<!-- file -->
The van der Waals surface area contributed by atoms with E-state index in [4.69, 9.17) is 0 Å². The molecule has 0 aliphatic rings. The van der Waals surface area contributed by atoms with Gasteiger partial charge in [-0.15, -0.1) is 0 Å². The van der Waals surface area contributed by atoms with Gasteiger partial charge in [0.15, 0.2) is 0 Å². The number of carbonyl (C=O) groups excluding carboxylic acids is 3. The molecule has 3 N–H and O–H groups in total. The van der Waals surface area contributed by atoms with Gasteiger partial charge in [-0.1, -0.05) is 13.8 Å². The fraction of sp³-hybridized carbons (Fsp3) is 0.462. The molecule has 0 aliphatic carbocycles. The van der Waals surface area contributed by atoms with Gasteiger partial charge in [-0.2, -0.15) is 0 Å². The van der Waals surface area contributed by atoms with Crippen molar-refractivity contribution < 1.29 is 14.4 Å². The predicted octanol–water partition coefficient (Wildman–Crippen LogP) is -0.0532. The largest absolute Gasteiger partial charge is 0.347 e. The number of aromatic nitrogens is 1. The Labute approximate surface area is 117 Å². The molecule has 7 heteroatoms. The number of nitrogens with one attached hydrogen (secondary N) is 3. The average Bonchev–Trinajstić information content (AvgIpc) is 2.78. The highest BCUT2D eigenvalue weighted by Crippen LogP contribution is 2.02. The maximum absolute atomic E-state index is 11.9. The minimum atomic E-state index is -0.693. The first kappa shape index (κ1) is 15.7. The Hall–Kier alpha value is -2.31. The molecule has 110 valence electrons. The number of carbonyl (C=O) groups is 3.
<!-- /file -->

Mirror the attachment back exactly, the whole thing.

The van der Waals surface area contributed by atoms with E-state index in [4.69, 9.17) is 0 Å². The molecule has 0 aliphatic rings. The van der Waals surface area contributed by atoms with Gasteiger partial charge in [-0.15, -0.1) is 0 Å². The van der Waals surface area contributed by atoms with Gasteiger partial charge in [0.15, 0.2) is 0 Å². The number of carbonyl (C=O) groups excluding carboxylic acids is 3. The molecule has 3 N–H and O–H groups in total. The van der Waals surface area contributed by atoms with Gasteiger partial charge in [-0.1, -0.05) is 13.8 Å². The fraction of sp³-hybridized carbons (Fsp3) is 0.462. The molecule has 0 aliphatic carbocycles. The van der Waals surface area contributed by atoms with Gasteiger partial charge in [-0.2, -0.15) is 0 Å². The van der Waals surface area contributed by atoms with Crippen molar-refractivity contribution < 1.29 is 14.4 Å². The predicted octanol–water partition coefficient (Wildman–Crippen LogP) is -0.0532. The largest absolute Gasteiger partial charge is 0.347 e. The number of aromatic nitrogens is 1. The Labute approximate surface area is 117 Å². The molecule has 7 heteroatoms. The number of nitrogens with one attached hydrogen (secondary N) is 3. The average Bonchev–Trinajstić information content (AvgIpc) is 2.78. The highest BCUT2D eigenvalue weighted by Crippen LogP contribution is 2.02. The maximum absolute atomic E-state index is 11.9. The minimum atomic E-state index is -0.693. The first kappa shape index (κ1) is 15.7. The Hall–Kier alpha value is -2.31. The molecule has 110 valence electrons. The number of carbonyl (C=O) groups is 3.